By Carolina Matos, Editor (*)
The Furnas Valley is home to the Furnas parish, a small isolated rustic community of about 900 dwellings. Set within a 6 km diameter crater of a dormant caldera, the valley is surrounded by towering hills with geysers and fumaroles nested within the lush green landscape.
The caldera is part of the Volcanic Complex of Furnas classified as an active stratovolcano exhibiting eruptive activity. Since 1630, after the Azores were populated by the Portuguese, eruptions have occurred at century long spaced intervals.
Formed over 30,000 years ago, the volcanic activity in the valley is famous for its intermittent bubble-shower geysers and its many geothermal fumaroles next to a variety of thermal mineral water springs. The area holds one of the world’s largest thermal water resources, some hot, some cold, some saline, some sulphurous and some are just sparkling.
Indeed, the nine islands of the Azores are laid in the mid-Atlantic ridge where the Eurasian and North American tectonic plates collide and the whole archipelago was formed from about 32 active subaquatic eruptions raising the nine islands up from the ocean floor for millions of years.
The Terra Nostra Garden Hotel
The Terra Nostra Garden Hotel is the most recognizable hotel of the Azores. A treasured landmark, it is nestled inside the volcanic complex of Furnas Valley surrounded by dramatic cliffs of exquisite scenery.
Combining its 1930’s vintage style with the comforts of contemporary luxuries, the whole setting offers the visitor a memorable stay in one of the most beautiful scenic locations of São Miguel island.
Built in 1935, the Terra Nostra has passed from generation to generation remaining to this day in the Bensaúde family, the hotel’s first owners. The original building was fashioned in the Art Deco style by Azorean construction engineer Manuel António Vasconcelos.
Without sacrificing its unique original architectural décor, along the years the Terra Nostra has gone through some notable transformations while retaining its vintage aura. The renovation work has blent the hotel’s distinctive old style with modern conveniences. As a result, the Terra Nostra provides travelers with a restful modernistic setting complete with glamour, harmony and tranquility.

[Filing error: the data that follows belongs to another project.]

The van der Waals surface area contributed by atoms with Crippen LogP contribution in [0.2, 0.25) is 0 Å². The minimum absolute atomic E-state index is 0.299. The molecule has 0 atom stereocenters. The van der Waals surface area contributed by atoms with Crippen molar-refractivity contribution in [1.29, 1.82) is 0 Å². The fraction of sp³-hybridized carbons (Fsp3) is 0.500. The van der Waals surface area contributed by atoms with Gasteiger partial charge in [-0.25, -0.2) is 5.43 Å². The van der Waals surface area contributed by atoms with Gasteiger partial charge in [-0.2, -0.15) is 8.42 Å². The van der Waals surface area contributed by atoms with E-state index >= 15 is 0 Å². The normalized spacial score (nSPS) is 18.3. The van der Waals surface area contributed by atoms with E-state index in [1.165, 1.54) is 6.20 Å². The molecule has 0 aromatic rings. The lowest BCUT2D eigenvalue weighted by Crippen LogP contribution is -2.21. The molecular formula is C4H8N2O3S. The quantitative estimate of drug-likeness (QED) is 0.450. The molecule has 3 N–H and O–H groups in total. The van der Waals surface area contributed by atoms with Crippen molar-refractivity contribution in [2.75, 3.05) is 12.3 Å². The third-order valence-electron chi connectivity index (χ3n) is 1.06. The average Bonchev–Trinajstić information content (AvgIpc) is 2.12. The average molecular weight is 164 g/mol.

A Garden Wing was added when the Terra Nostra was fully restored in the late 1990s. In 2013 it was again renovated and expanded to 86 rooms with the addition of an indoor heated pool, a wellness center, reading lounge, a contemporary lounge bar, banquet and conference room among other facilities.
The iconic Garden Hotel Restaurant was also renovated. The new setting offers visitors a sense of place at the Terra Nostra allowing guests to escape into a bygone era of simplicity and elegance. Overlooking the Terra Nostra Botanic Park, the restaurant lounge offers stunning views of the surrounding evergreen flora exceeding all expectations.
The Terra Nostra Botanical Park
The Terra Nostra Botanical Park started being shaped in 1780, around “The Yankee Hall” built in 1775 by Thomas Hickling, a Boston trader who went into self-exile to São Miguel island, in 1769, to escape the pressures of his conservative loyalist father during the American Revolution.
In 1795, following the Independence Declaration, at his request Hickling was appointed American Consul in the Azores by President George Washington. To this day, the residence is still surrounded by some of the original trees imported from North America by the Hickling family. As a reminder Thomas Hickling left his name carved on a rock dated of 1770. He had left America in 1769 to never return home.
A work in progress, the Terra Nostra Park has since expanded to an area of 12.5 hectares, being recognized today as one of the most exquisite botanical parks in the world. The area holds thousands of botanical species which exceed 2,500 trees and 3,000 shrubs. Crisscrossed by trails, the whole area emanates a stunning atmosphere of exoticism complete with a collection of endemic plants most representative of the Azorean flora.